A rather depressing piece in The New York Times, Japan, Once Dynamic, Is Disheartened by Decline:
But perhaps the most noticeable impact here has been Japan’s crisis of confidence. Just two decades ago, this was a vibrant nation filled with energy and ambition, proud to the point of arrogance and eager to create a new economic order in Asia based on the yen. Today, those high-flying ambitions have been shelved, replaced by weariness and fear of the future, and an almost stifling air of resignation. Japan seems to have pulled into a shell, content to accept its slow fade from the global stage.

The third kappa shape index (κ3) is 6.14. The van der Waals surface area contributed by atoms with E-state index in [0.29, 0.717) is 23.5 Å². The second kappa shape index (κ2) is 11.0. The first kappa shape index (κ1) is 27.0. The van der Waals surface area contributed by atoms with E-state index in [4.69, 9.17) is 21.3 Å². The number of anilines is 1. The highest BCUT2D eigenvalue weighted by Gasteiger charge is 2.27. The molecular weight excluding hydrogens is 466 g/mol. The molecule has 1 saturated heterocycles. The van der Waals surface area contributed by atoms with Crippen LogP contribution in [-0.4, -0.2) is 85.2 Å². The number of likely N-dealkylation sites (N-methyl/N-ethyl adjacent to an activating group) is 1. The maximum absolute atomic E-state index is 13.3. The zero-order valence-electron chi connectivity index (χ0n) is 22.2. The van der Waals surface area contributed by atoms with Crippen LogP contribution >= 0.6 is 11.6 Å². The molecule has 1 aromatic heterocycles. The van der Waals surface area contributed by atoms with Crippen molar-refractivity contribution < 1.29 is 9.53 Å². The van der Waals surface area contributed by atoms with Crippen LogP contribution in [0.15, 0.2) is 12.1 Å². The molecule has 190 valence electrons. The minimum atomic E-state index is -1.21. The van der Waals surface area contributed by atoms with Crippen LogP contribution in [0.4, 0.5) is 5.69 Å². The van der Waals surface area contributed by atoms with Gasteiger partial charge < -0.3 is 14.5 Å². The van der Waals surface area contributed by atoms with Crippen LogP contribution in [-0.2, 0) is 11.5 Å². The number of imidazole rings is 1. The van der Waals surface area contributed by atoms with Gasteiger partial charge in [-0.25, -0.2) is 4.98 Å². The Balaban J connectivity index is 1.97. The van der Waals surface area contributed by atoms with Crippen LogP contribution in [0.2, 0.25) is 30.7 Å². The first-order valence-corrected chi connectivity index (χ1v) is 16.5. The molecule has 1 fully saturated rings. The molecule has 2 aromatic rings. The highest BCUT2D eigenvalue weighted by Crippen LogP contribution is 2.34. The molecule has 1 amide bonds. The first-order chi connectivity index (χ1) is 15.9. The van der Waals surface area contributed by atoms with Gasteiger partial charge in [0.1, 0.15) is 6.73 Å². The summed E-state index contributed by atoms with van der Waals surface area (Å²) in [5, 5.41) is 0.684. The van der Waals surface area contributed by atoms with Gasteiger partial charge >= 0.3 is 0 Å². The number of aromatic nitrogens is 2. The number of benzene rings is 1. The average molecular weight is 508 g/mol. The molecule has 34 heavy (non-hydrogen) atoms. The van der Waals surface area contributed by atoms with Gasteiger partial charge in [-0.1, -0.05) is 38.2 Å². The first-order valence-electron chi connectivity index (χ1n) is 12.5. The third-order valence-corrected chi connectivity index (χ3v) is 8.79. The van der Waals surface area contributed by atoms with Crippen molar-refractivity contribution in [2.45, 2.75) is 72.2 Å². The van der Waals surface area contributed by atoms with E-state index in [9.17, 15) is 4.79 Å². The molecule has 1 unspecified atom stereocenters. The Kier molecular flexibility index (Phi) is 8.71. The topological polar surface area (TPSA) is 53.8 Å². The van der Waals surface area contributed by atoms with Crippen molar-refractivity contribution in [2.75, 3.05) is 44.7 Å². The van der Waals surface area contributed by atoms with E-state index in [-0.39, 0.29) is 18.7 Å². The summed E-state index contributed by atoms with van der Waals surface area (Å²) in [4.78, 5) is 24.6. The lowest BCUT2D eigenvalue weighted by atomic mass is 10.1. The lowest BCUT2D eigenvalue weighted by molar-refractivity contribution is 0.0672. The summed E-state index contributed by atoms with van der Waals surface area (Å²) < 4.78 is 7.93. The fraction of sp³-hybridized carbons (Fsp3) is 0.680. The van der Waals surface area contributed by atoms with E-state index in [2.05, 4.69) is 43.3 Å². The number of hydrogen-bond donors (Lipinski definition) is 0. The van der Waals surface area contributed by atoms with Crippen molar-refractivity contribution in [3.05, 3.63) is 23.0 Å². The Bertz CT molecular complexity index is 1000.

Yet Japan’s demographic and economic stagnation seems to be the ultimate likely outcome if Z.P.G. activists get their way. All things equal if I had to pick between being a citizen of a dynamic but poor society or a stagnant but rich one, I’d go with the latter. The moral of the article is that Japan’s fate may await Western nations, but is affluent ennui that bad? Perhaps we are destined to become as the citizens of Diaspar.
The New York Times gives an impressionistic sense of Japanese decline, and relies on the perceptions of the Japanese themselves. But let’s look at some numbers. Below are some plots from Google Data Explorer with national aggregate statistics. They’re comparing Japan, the USA, and Germany, over time.